Happy reading! – Caitlyn

Midnight in Austenland by Shannon Hale

“It’s a universal truth that nothing spoils a postlunch game of croquet like suspecting the other players of murder.”

midnight in austenland

Synopsis from GoodreadsWhen Charlotte Kinder treats herself to a two-week vacation at Austenland, she happily leaves behind her ex-husband and his delightful new wife, her ever-grateful children, and all the rest of her real life in America. She dons a bonnet and stays at a country manor house that provides an immersive Austen experience, complete with gentleman actors who cater to the guests’ Austen fantasies. Everyone at Pembrook Park is playing a role, but increasingly, Charlotte isn’t sure where roles end and reality begins. And as the parlor games turn a little bit menacing, she finds she needs more than a good corset to keep herself safe. Is the brooding Mr. Mallery as sinister as he seems? What is Miss Gardenside’s mysterious ailment? Was that an actual dead body in the secret attic room? And-perhaps of the most lasting importance-could the stirrings in Charlotte’s heart be a sign of real-life love?

Feelings: I read somewhere that the way to read this book is like how you watch a Hallmark Christmas movie. You think, That would never really happen, but you enjoy it anyway. You decide not to take it too seriously, and that works. That’s how you should approach this book. Imagine it’s playing out like a Hallmark movie and you’ll be just fine.

At first, when Charlotte asked about taking a Jane Austen tour in the UK, I thought…you just read her books and now you’re wanting to spend thousands of dollars to follow her footsteps around England? After she arrived in Kent, however, I understood. She was a woman marked by her husband’s affair, then became another statistic, a divorcee. Going to Pembrook Park allowed her to be somewhere else for 2 weeks: a different place, a different time, a different world. There, she wouldn’t be looked down upon or judged, she could just be. I’m sure the genteel world would be very appealing to me if I were in Charlotte’s shoes.

It’s a truth well acknowledged that I am a fan of Shannon Hale’s writing. Now, is this particular book a stroke of literary genius? Not exactly. But, I loved Charlotte’s voice and her humor. She was a little over the top sometimes and got a wee bit carried away, but I can skim those antics and be fine…like how I fold laundry while watching Hallmark movies, only paying attention 84% of the time.

I thought the pacing of this book was unique and I liked it. The reader is taken back and forth between Charlotte’s life before arriving at Pembrook Park, then we catch up with her whilst on her trip. I especially liked the sections from her “before” life that helped me to get to know Charlotte and to really see where she was coming from. They were almost anecdotal snapshots into the past, then the story moved on.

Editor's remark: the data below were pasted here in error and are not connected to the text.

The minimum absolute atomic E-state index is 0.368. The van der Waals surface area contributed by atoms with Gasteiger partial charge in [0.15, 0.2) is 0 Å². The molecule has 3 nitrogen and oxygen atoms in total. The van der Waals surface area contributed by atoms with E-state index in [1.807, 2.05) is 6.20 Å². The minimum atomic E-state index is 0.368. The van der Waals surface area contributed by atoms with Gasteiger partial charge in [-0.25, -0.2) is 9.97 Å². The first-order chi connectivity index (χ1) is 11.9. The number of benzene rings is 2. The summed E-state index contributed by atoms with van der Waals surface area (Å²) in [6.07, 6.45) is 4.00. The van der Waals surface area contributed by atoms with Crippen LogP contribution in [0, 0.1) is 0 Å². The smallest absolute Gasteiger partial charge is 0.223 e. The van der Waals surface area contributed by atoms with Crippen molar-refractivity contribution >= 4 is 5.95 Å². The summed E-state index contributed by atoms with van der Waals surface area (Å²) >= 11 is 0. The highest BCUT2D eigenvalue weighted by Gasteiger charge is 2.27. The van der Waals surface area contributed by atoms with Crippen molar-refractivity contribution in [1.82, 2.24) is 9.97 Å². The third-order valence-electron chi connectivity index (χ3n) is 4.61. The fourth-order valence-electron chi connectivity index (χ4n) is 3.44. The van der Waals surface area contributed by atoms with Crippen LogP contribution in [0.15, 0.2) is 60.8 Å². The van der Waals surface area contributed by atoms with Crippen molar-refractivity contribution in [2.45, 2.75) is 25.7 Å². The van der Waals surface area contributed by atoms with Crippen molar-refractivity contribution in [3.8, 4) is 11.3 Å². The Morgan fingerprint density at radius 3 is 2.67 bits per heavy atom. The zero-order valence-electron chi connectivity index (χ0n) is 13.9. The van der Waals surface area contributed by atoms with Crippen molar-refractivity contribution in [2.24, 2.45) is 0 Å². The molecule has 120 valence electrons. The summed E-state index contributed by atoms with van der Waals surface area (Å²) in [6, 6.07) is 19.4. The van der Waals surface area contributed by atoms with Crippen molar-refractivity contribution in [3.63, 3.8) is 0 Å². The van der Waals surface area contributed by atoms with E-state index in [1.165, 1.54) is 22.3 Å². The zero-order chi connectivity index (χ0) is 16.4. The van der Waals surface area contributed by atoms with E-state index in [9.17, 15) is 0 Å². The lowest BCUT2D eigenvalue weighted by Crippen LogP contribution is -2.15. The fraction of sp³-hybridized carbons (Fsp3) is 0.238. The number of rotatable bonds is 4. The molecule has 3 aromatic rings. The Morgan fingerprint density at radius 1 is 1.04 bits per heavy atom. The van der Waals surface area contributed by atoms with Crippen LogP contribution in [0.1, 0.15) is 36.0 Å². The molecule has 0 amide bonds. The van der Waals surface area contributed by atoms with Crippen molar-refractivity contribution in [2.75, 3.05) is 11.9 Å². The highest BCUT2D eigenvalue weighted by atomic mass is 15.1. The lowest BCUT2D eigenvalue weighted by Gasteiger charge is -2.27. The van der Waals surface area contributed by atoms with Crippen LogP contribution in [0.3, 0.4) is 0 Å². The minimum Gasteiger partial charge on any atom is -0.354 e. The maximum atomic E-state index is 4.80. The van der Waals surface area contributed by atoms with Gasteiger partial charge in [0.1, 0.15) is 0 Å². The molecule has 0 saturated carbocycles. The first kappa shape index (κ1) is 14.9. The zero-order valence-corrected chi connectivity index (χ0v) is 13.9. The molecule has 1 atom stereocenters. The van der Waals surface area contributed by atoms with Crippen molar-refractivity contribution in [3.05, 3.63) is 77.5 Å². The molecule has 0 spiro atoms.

Issues: First of all, the prologue was really long. The purpose of a prologue is to open the story, give some info on the setting and maybe set up the main event. I can’t help but wonder how much of this prologue was actually necessary? Did she need to stalk her daughter’s boyfriend? No. It really did nothing for the story…it actually slowed it down.

I love a good foreshadowing, but not so much when it’s blatantly obvious. Murders happen in houses like this is basically what Charlotte said when she arrived at the manor. The colors were all white and yellow and “summery blue” but all she could think about was death and other morbid things? How? It’s like Charlotte needed someone’s life to end so that hers could begin again. I don’t know how I feel about that.

Characters: I was a little confused by Charlotte, at first. She got divorced, then went on all these dates like she needed a man…but then she reads Austen and says she feels like, “a girl who’d been wadded up and tossed aside.” I SO get that feeling, I just didn’t see that she was feeling that way until she said it. Maybe that’s because this was all packed into the prologue (see previous issue.) I couldn’t tell if she was actually lonely or just bored. I slowly began to realize that she was really just desperate – desperate to feel something. Austen’s writing had caused her to feel a teeny bit of hope for the first time in who knows how long, so she decided to chase that feeling…all the way to Europe…and backwards about 200 years. By the end, she was a changed woman. Maybe making some rash decisions, but still…very much changed. I liked how she seemed to find some strength in the Regency period, which was also somewhat ironic.

I liked that we had some returning characters. Mrs. Wattlesbrook, for starters, but then when she said Elizabeth Charming was still at the park I died a little. All I could picture was Jennifer Coolidge from the movie adaptation…hilarious. Then, Colonel Andrews showed up and I knew we were in for a ride.

The men in this book…the MEN. It was hard to figure them out! Now, I knew that someone would end up being in love by the time I reached the last page…but come one…falling in love over the course of 2 weeks while playing roles. How can you fall in love with someone before you actually know who they really are? Is that a thing? (Again…Hallmark movie, people!)

Comparisons: I really enjoyed the first Austenland book and thought the movie was a good time. While I liked the mystery element of this sequel, Charlotte isn’t my favorite character.

Final thoughts: This book was an easy read; I read it in a day. It was a nice change of pace from the books I’ve read lately and I’m glad that I read it. I think these two books are great for Austen fans because they fill your head with images of Regency living, etiquette, and a certain way of doing things. It’s not a stroke of masterful writing or any kind of literary masterpiece, but that’s ok by me sometimes. It was enjoyable!

Pick this up if you liked:

Austenland by Shannon Hale

Bridget Jones’s Diary by Helen Fielding

Mr. Darcy Broke My Heart by Beth Pattillo

Goodreads rating: 3.49/5

Amazon.com rating: 4.1/5

My rating: 3.75/5

Happy reading! – Caitlyn